Mike had the group stirred up. Ricky, who was seated to my right, leaned forward so he could look more directly at Mike C. He quietly said, “My son died at twenty-four from a heroin overdose.” Ricky went ahead and told the group how God comforted him and helped him to believe that his son was alright through a series of the number thirteen that cropped up almost daily in Ricky’s life.
Mike C. wasn’t finished with his thoughts. He turned his attention to a well known and very capable jail chaplain. Mike C. said, “God powerfully healed Gene Purtle. Gene used mountains of crack cocaine every day. One day God healed Gene on the spot. He was healed, didn’t do any Twelve Step Programs or anything like that, and started doing God’s work. That’s all it took. But for so many of us there is this revolving door between addiction and recovery and addiction all over again. We’re like the people at the pool that Jesus left behind.”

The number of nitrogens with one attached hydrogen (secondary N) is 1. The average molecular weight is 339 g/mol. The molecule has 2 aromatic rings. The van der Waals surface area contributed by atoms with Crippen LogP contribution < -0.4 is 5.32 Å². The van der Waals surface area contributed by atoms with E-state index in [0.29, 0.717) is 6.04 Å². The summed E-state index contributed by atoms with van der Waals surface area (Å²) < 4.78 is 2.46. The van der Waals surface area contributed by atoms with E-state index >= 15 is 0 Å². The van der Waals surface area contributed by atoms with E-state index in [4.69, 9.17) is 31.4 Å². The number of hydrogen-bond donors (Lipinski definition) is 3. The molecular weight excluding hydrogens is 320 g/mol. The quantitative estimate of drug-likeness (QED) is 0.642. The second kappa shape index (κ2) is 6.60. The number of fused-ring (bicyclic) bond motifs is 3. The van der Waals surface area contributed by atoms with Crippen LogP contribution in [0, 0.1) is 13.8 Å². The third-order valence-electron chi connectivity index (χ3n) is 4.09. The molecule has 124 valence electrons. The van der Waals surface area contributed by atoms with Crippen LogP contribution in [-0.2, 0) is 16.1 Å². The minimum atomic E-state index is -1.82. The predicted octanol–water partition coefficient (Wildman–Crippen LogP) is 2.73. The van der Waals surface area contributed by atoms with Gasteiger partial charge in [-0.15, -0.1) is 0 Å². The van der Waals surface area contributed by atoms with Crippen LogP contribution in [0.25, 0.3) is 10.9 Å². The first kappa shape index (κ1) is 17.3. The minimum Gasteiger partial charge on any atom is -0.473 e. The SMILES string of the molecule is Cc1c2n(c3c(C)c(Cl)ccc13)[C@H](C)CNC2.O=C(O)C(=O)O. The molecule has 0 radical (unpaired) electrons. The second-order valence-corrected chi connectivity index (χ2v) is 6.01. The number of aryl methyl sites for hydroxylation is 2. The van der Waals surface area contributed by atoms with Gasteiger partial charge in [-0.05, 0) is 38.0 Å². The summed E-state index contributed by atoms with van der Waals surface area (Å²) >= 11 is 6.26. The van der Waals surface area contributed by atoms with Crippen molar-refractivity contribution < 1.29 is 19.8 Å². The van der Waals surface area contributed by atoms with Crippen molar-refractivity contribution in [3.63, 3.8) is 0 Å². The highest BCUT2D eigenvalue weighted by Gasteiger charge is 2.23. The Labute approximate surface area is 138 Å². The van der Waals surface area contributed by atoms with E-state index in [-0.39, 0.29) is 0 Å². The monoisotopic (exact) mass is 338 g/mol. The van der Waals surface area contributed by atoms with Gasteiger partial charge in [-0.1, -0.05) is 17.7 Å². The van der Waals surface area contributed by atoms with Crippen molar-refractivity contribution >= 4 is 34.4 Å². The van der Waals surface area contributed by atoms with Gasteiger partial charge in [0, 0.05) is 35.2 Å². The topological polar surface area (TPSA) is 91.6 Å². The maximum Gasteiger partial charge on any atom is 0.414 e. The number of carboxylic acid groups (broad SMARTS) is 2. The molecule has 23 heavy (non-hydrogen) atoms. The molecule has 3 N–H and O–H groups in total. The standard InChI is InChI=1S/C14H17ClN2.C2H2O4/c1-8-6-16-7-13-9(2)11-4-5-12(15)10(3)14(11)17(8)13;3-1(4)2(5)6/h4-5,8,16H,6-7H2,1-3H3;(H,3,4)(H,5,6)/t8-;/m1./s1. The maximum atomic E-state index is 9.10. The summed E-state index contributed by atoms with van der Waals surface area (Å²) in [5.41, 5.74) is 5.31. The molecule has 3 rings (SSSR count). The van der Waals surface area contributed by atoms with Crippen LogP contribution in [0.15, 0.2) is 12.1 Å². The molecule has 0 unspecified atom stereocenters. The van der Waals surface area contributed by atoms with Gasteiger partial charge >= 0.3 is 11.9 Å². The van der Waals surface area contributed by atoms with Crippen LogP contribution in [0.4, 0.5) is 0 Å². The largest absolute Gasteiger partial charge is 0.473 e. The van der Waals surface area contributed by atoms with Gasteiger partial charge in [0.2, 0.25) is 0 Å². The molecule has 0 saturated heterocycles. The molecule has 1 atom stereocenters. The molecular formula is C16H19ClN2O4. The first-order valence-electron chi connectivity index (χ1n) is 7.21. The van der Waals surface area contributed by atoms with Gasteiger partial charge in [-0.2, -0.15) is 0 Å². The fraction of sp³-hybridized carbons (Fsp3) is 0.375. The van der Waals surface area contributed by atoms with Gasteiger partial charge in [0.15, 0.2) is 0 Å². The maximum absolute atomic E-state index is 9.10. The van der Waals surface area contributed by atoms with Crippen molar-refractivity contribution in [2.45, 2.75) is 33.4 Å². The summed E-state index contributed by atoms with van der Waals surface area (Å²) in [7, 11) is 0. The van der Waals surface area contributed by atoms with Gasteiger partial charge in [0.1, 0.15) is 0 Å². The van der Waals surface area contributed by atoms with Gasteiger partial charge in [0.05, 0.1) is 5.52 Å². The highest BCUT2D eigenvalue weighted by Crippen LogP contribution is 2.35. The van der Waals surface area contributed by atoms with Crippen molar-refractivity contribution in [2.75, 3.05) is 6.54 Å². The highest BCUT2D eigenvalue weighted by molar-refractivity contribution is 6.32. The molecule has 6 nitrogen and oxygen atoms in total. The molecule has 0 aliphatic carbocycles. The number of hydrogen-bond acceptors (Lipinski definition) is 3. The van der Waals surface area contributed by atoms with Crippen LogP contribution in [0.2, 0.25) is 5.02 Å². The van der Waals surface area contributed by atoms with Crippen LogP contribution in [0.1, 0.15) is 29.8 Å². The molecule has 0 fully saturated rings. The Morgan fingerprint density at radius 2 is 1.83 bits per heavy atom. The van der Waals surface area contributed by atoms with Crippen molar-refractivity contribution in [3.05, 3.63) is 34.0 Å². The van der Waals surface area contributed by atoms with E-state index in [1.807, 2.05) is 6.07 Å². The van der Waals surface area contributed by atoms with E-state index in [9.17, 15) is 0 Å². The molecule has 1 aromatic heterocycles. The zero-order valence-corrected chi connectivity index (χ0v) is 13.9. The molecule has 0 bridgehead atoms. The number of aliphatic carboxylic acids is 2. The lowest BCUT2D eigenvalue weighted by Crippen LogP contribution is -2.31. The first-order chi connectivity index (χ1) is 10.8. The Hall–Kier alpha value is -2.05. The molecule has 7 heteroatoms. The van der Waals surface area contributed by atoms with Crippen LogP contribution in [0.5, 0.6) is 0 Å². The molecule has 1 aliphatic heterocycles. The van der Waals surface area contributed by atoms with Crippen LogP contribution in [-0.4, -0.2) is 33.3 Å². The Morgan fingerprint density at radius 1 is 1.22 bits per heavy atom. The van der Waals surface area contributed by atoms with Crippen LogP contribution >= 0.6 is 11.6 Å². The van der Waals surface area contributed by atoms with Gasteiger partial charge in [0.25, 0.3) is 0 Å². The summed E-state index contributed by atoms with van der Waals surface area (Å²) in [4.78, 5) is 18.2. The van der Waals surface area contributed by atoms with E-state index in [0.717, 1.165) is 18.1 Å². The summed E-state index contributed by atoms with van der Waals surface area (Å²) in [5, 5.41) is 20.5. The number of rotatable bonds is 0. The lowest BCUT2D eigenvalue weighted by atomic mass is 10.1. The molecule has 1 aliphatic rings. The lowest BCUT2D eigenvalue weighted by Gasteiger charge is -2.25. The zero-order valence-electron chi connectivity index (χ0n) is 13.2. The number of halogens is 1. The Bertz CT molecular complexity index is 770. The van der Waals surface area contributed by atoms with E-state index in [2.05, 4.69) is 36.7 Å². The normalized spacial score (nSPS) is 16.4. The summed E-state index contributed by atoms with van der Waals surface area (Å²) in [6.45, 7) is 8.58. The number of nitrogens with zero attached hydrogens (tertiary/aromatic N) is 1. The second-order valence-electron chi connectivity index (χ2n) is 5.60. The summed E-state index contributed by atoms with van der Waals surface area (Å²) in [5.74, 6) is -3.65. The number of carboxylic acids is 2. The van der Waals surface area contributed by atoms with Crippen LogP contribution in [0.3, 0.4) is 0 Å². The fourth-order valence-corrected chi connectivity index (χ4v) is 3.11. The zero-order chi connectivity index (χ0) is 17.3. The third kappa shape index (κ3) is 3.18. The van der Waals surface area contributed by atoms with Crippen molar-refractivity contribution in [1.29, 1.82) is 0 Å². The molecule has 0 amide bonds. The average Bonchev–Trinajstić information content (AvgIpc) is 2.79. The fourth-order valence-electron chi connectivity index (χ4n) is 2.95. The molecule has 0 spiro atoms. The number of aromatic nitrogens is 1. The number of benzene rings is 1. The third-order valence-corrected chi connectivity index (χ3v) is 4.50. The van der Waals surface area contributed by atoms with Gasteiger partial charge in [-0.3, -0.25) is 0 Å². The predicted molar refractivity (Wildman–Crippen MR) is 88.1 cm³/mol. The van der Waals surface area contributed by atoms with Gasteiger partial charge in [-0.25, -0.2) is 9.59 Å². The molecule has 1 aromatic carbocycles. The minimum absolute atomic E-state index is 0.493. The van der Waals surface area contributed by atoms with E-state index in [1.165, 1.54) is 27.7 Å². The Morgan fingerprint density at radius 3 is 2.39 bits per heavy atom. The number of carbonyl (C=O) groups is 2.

Lena sits to my left. I don’t know if anyone else in the group heard her, but me. Lena very quietly said, “I have lots of questions, too.” There was most certainly volumes of experience and emotions behind Lena’s six word sentence.
It is difficult for me to not be the “answer man.” However, there are times when I have helpful answers and I thought it was a good time to share some thoughts that I hoped would help. First, I addressed the issue of healing versus not getting healed. I said, “One of the best quotes I have ever read is: ‘Don’t write cheerful graffiti on the tomb of my sorrow.’ I never want to have a simplistic answer for anyone who is in the midst of suffering. The best thing I can say is that I just don’t know why God lets some things happen.”